The Battalion. (College Station, Tex.) 1893-current, February 09, 1983, Image 3

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    Page 2
Battalion/Page 3
February 9, 1983
Peace Corps agents
develop new outlook
by Angel Stokes
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Peace Corps volunteers, from left, Bette Straubinger,
staff photo by Irene Mees
Mitch Auerbach, and Gregory L. Gregory.
Battalion Staff
After living and working
overseas, returning to the Un
ited States can cause culture
shock, U.S. Peace Corps repre
sentatives, Mitch Auerbach,
Gregory L. Gregory and Bette
Straubinger, said Tuesday.
“When I first came back, I
saw the commercial for Atari
games that asks, ‘Have you play
ed your Atari today?’ and I
didn’t know what an Atari was,”
Auerbach said. He said that he
now thinks in terms of “the rest
of the world and then the U.S.”
because the United States is the
one that’s different.
Auerbach, who is working on
his master’s degree at Texas
A&M, lived in Guatemala from
1980 until 1982 where he was a
regional forester. He said he
joined the Peace Corps because
he didn’t want to settle down af
ter graduating from college.
“I got a lot more than I gave
because I learned lessons that
will stick for a lifetime,” he said.
Auerbach also said that read
ing about events in the United
States while in Guatemala was
like reading fiction.
Gregory worked as an exten
sion agent in Paraguay from
1979 to 1980. Although he had
traveled and lived outside the
United States, he said being a
Peace Corps worker was a uni
que experience because he lived
like the natives.
small fish in a very large pond,”
Gregory said.
Straubinger was in the Philip
pines from 1979 until 1981
working with dairy livestock.
She said living there was dif
ferent because money is not as
important to people as it is in the
United States.
Paraguay is different from
the United States because young
adults are given responsibilities
that are usually reserved for old
er people.
“I was a medium fish in a
small pond there, but when I re
turned to the U.S., I became a
She joined the Peace Corps:
after she became interested in
dairy animals while raising her
three children. She said that she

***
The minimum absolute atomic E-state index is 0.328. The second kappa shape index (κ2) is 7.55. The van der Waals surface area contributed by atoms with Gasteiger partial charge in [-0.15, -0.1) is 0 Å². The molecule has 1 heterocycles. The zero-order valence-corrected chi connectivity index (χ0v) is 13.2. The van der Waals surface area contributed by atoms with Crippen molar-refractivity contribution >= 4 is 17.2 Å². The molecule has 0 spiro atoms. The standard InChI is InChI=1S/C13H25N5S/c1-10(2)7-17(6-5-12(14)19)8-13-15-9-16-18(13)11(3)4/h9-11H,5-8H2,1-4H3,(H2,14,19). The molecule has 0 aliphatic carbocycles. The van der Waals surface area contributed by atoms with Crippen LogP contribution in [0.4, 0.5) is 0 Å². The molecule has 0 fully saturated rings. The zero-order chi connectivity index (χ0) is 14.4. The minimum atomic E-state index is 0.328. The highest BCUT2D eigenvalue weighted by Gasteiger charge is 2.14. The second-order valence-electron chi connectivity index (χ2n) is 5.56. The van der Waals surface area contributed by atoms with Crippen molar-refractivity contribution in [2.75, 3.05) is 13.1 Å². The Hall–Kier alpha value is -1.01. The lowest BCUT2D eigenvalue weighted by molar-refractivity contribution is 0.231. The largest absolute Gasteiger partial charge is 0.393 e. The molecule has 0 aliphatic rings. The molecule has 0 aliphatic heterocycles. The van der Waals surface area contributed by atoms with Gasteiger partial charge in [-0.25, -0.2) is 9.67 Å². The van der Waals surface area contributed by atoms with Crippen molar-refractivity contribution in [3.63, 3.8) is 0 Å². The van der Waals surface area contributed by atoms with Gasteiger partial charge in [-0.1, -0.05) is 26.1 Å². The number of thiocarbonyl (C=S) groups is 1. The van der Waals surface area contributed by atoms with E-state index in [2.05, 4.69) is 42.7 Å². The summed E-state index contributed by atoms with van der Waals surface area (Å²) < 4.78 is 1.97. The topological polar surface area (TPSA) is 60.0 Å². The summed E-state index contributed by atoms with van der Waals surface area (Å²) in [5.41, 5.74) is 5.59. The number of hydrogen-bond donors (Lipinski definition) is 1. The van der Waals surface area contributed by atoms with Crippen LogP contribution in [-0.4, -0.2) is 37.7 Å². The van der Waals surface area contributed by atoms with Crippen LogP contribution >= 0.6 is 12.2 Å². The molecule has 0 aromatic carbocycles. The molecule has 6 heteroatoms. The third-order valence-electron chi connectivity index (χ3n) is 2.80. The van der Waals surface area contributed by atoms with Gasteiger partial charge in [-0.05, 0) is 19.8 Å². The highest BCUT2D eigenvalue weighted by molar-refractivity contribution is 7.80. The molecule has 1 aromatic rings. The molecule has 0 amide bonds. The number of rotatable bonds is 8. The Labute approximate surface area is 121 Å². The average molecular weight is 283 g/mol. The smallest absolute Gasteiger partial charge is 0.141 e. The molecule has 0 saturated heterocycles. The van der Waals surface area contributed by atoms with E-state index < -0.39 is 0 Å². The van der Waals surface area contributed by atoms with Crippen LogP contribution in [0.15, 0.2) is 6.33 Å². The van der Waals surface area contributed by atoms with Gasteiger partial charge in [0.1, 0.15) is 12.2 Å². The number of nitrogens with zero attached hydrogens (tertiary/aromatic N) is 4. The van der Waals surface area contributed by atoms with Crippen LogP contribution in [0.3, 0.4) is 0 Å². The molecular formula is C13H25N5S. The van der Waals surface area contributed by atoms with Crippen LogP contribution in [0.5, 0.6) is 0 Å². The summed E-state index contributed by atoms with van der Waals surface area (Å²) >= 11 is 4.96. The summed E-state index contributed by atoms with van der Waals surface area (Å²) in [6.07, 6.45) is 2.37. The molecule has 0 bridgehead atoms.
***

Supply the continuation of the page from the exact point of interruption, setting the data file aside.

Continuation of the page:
wanted to continue with her in
terest to benefit others.
Straubinger is recruiting for
the Peace Corps while visiting
Texas A&M.
I -i
Gregory, the Texas A&M
Peace Corps representative, and
Straubinger will be present to
answer questions at the Peace
Corps information table that will
be in the Memorial Student Cen
ter on Feb. 23, 24 and 25.
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by Patrice Koranek
Battalion Staff
The Texas A&M Residence
Hall Association has come up
ith a new way for students to
ihow their spirit. February 23,
vas officially designated as Ma-
oon Day by RHA at their meet
ing Tuesday night.
feb. 23 named
Maroon Day’
Maroon Day, when all stu
dents are invited to wear ma-
oon, is just one of the activities
ilanned for Traditions Aware
ness Week, February 21 to
March 5, said Gene Hawkins,
hairman of the RHA Tradi-
ions Awareness Committee.
The two week period was set up
p make A&M students more
ware of Aggie tradition, he
“Students are not as exposed
to traditions as they used to be,”
he said. ” We are trying to fix
Buck Weirus, Class of’42, will
start the activities with a speech
on traditions February 21, Haw
kins said.
Other activities planned by
the committee are a field trip on
February 28 to sites around
campus that have to do with tra
ditions and a competition be
tween residence halls to see who
puts on better programs prom
oting traditions, he said.
The Traditions Awareness
Week is this year’s counterpart
to last year’s Security Awareness
Week, also sponsored by RHA,
Hawkins said.
In other business, RHA
accepted a resolution stating
that a Hall of the Year Award be
given to both a male and female
dorm, instead of just one dorm.
Relax, Have Fun,
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The atmosphere is different
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offers a variety that all the family
will enjoy. Popular prices, too.
Discover Julie’s Place soon
it’s the kind of restaurant that makes you
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607 Texas Ave. College Station
Phone: 696-1427
Open every day — Lunch, Dinner, Cocktails
Seniors who plan to enter graduate or profes
sional schools in Fall 1983 and who are mem
bers of Phi Eta Sigma National Honor Society
should get in touch with the faculty advisr Dr.
Curtis F. Lard in Rm. 113, System Bldg.,
Phone 845-3712.
National Phi Eta Sigma Honor Society will
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creative ability, potential for success in chosen
field, and character. Only members of Phi Eta
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National deadline for submitting applications is
March 1. Application forms are available from
the faculty adviser to the local chapter. Local
deadline for applications is February 23, 1983.
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